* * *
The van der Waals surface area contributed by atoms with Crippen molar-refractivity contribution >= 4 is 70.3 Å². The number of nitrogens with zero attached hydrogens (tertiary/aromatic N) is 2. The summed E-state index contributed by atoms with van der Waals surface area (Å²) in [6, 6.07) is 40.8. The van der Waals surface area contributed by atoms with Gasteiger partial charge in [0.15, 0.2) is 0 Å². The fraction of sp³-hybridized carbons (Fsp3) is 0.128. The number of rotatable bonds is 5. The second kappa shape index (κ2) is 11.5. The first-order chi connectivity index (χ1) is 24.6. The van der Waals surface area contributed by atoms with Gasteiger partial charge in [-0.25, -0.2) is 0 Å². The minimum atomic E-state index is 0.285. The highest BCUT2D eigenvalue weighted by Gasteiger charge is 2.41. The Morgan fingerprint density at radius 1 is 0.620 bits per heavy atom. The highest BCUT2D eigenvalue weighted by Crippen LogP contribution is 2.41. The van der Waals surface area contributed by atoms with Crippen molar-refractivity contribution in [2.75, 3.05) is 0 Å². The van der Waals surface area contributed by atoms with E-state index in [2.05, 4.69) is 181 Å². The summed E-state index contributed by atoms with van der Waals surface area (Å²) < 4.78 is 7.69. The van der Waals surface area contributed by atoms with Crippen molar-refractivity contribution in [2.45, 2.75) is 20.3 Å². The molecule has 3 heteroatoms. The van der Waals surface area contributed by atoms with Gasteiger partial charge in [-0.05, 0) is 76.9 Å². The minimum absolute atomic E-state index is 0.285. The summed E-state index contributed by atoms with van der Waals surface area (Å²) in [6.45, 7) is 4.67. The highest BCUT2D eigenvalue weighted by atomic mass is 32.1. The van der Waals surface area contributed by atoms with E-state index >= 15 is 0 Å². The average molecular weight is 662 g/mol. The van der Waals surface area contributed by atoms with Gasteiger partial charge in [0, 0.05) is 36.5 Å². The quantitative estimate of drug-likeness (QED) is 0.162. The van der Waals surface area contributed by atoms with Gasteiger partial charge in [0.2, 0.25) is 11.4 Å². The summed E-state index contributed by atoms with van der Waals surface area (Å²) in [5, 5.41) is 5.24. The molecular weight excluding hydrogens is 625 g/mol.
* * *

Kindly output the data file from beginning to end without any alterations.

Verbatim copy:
The van der Waals surface area contributed by atoms with Crippen molar-refractivity contribution >= 4 is 70.3 Å². The number of nitrogens with zero attached hydrogens (tertiary/aromatic N) is 2. The summed E-state index contributed by atoms with van der Waals surface area (Å²) in [6, 6.07) is 40.8. The van der Waals surface area contributed by atoms with Gasteiger partial charge in [0.15, 0.2) is 0 Å². The fraction of sp³-hybridized carbons (Fsp3) is 0.128. The number of rotatable bonds is 5. The second kappa shape index (κ2) is 11.5. The first-order chi connectivity index (χ1) is 24.6. The van der Waals surface area contributed by atoms with Gasteiger partial charge in [-0.25, -0.2) is 0 Å². The minimum atomic E-state index is 0.285. The highest BCUT2D eigenvalue weighted by Gasteiger charge is 2.41. The Morgan fingerprint density at radius 1 is 0.620 bits per heavy atom. The highest BCUT2D eigenvalue weighted by Crippen LogP contribution is 2.41. The van der Waals surface area contributed by atoms with Crippen molar-refractivity contribution in [2.75, 3.05) is 0 Å². The van der Waals surface area contributed by atoms with E-state index in [2.05, 4.69) is 181 Å². The summed E-state index contributed by atoms with van der Waals surface area (Å²) < 4.78 is 7.69. The van der Waals surface area contributed by atoms with Crippen molar-refractivity contribution in [2.45, 2.75) is 20.3 Å². The molecule has 3 heteroatoms. The van der Waals surface area contributed by atoms with Gasteiger partial charge in [-0.05, 0) is 76.9 Å². The minimum absolute atomic E-state index is 0.285. The summed E-state index contributed by atoms with van der Waals surface area (Å²) in [6.45, 7) is 4.67. The highest BCUT2D eigenvalue weighted by atomic mass is 32.1. The van der Waals surface area contributed by atoms with E-state index >= 15 is 0 Å². The average molecular weight is 662 g/mol. The van der Waals surface area contributed by atoms with Gasteiger partial charge in [0, 0.05) is 36.5 Å². The quantitative estimate of drug-likeness (QED) is 0.162. The van der Waals surface area contributed by atoms with Gasteiger partial charge in [0.2, 0.25) is 11.4 Å². The summed E-state index contributed by atoms with van der Waals surface area (Å²) in [5, 5.41) is 5.24. The molecular weight excluding hydrogens is 625 g/mol.